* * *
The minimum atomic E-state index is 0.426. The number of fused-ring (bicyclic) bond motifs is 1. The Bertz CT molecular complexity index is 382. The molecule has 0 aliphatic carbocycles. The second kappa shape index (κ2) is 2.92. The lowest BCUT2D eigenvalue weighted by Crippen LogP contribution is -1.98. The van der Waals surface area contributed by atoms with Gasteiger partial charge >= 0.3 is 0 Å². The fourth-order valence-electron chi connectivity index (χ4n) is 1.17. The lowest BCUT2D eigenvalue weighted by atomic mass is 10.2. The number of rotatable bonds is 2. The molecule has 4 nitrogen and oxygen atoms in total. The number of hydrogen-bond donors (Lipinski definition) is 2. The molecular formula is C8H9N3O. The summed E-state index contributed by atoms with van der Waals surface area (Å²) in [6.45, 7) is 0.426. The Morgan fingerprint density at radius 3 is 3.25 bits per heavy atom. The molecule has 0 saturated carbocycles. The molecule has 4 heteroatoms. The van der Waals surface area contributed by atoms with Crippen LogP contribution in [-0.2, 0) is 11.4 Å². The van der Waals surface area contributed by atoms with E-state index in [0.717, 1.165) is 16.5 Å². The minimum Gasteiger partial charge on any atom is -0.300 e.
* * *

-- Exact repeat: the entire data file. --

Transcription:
The minimum atomic E-state index is 0.426. The number of fused-ring (bicyclic) bond motifs is 1. The Bertz CT molecular complexity index is 382. The molecule has 0 aliphatic carbocycles. The second kappa shape index (κ2) is 2.92. The lowest BCUT2D eigenvalue weighted by Crippen LogP contribution is -1.98. The van der Waals surface area contributed by atoms with Gasteiger partial charge >= 0.3 is 0 Å². The fourth-order valence-electron chi connectivity index (χ4n) is 1.17. The lowest BCUT2D eigenvalue weighted by atomic mass is 10.2. The number of rotatable bonds is 2. The molecule has 4 nitrogen and oxygen atoms in total. The number of hydrogen-bond donors (Lipinski definition) is 2. The molecular formula is C8H9N3O. The summed E-state index contributed by atoms with van der Waals surface area (Å²) in [6.45, 7) is 0.426. The Morgan fingerprint density at radius 3 is 3.25 bits per heavy atom. The molecule has 0 saturated carbocycles. The molecule has 4 heteroatoms. The van der Waals surface area contributed by atoms with Crippen LogP contribution in [-0.2, 0) is 11.4 Å². The van der Waals surface area contributed by atoms with E-state index in [0.717, 1.165) is 16.5 Å². The minimum Gasteiger partial charge on any atom is -0.300 e.